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UBC Theses and Dissertations

Operations research for small business Ney, Hugh D. W.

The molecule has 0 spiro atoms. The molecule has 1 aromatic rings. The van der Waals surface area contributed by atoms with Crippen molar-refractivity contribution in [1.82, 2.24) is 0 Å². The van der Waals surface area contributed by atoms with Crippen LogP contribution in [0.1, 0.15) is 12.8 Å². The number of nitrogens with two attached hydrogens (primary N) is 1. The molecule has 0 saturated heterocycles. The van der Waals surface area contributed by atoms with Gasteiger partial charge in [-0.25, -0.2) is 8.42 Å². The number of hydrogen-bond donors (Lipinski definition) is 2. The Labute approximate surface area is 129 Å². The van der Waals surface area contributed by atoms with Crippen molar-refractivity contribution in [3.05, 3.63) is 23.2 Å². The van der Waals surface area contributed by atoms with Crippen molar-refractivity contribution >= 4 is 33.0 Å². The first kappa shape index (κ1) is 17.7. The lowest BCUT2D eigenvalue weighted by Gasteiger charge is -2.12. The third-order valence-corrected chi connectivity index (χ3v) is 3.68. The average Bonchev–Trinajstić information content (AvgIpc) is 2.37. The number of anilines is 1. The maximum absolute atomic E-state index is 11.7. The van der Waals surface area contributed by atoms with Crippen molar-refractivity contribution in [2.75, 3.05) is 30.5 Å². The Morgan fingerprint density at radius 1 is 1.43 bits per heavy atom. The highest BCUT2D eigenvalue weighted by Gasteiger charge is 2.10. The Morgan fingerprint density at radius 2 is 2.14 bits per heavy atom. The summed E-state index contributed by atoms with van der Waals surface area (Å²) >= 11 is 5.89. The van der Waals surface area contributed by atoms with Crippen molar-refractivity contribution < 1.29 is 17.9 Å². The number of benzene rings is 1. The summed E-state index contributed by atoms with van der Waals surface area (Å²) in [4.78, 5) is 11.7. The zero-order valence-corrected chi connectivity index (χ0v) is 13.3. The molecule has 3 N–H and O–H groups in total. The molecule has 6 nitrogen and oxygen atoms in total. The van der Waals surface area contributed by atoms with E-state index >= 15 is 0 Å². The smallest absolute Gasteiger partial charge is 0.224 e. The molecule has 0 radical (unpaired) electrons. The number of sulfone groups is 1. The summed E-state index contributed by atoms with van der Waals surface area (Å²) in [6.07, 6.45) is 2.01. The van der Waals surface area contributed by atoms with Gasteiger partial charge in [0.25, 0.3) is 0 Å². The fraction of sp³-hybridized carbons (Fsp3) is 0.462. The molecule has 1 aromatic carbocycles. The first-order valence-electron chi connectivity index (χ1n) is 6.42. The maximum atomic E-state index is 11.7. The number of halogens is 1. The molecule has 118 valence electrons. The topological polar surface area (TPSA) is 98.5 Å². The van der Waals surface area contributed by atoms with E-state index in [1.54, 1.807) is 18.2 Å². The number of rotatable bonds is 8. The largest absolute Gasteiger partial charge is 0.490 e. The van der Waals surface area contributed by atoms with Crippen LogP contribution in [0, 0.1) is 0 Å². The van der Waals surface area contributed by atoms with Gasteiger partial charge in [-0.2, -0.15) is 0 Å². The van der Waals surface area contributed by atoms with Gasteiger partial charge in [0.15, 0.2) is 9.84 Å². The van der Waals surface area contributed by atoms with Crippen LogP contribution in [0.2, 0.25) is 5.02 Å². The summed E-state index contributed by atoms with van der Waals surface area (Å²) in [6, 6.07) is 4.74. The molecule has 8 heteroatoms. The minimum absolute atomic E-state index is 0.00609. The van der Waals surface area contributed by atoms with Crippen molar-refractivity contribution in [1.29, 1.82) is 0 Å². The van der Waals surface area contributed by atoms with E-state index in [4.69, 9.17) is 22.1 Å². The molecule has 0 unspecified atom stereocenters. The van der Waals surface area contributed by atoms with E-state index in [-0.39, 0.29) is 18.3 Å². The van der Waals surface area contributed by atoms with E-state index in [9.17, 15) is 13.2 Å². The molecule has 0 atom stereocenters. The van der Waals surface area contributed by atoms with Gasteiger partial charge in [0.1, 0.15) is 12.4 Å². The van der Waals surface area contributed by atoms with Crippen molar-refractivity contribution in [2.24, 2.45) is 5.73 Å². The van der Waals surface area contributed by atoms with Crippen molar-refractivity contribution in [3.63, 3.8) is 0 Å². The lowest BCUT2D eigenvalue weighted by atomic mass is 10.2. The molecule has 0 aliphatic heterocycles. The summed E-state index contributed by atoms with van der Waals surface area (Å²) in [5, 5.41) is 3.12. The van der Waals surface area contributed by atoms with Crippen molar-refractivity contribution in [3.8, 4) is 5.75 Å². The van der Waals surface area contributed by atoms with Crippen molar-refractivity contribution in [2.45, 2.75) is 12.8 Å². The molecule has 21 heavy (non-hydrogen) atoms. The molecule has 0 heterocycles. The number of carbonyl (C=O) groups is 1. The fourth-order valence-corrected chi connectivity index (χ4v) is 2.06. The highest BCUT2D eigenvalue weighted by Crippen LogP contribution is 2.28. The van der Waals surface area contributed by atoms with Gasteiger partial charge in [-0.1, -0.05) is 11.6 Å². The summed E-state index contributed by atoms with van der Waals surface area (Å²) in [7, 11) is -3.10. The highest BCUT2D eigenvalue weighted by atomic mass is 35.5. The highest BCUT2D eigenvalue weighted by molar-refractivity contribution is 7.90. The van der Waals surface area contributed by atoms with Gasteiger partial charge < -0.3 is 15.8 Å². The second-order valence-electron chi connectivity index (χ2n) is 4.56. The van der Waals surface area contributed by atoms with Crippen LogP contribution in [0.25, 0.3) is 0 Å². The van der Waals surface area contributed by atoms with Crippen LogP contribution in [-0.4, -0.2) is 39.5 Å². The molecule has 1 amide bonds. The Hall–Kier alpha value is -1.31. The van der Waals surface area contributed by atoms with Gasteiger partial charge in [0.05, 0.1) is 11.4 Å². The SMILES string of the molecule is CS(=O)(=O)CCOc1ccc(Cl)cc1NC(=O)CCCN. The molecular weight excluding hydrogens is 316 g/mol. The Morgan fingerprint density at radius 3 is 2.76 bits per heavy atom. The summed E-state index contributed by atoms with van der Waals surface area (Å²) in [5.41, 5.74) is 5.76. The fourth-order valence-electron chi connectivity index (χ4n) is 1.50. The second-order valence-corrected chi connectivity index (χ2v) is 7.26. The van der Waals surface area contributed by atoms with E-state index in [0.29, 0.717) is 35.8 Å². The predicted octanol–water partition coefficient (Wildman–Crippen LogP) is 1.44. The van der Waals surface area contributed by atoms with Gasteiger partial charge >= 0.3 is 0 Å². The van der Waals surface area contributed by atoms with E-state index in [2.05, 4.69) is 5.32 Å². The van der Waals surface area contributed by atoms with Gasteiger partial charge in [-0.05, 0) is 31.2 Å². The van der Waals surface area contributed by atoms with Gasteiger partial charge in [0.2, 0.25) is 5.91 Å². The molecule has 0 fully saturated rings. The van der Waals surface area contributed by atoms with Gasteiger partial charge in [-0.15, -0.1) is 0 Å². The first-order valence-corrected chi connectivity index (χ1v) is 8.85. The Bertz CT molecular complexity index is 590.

This study is concerned with the practicability of using operations research in a small business. For purposes of the study, operations research is regarded as a separate management function for applying scientific methods to the understanding of the operations of goal-directed organizations. A small business is defined with regard to the size of its operations as having a value added of less than five million dollars per year. An examination of recent surveys demonstrates that operations research is a prevalent, growing and valuable management aid in large and medium sized companies. They also provide evidence that OR is not used extensively in small business. On the other hand, statistics on business failures and reports of research on the management of small companies provide evidence that small businesses have management problems which possibly could be solved by operations research. A survey of local small business management was conducted principally to determine the extent to which operations research is used by small companies, the reasons for non-use of OR by most small businesses and the existence of operating problems which might be effectively solved by operations research. This survey, as well as other evidence indicates that operations research is used to a very limited extent by small business. The reasons for non-use are: 1) the non-analytical approach of small business management, 2) the managers' lack of familiarity with operations research, 3) the lack of trained personnel, 4) the unavailability of accurate, relevant data, 5) the high cost of leasing and operating electronic computers and 6) the opinion that OR is not economical for small business. This survey and other research has identified small business problems to which OR might effectively be applied. Retaining consultants is a means of overcoming the lack of trained personnel especially if the small business maintains a continuing relationship with a consultant who has a small, flexible operation and the ability to assist in other management functions. Computer time-sharing and computer service bureaus are inexpensive means of obtaining the computer capability which is often necessary for operations research. Small computers may also be feasible for a small business if it has enough other data processing work. A case study of a local small business identified sales forecasting, capital budgeting, production scheduling and inventory control as areas in which operations research could possibly contribute towards the Company's goals. Formulation and testing of decision rules for inventory management and estimation of the costs of an inventory control system for the Company demonstrate that operations research is practical for this small business.

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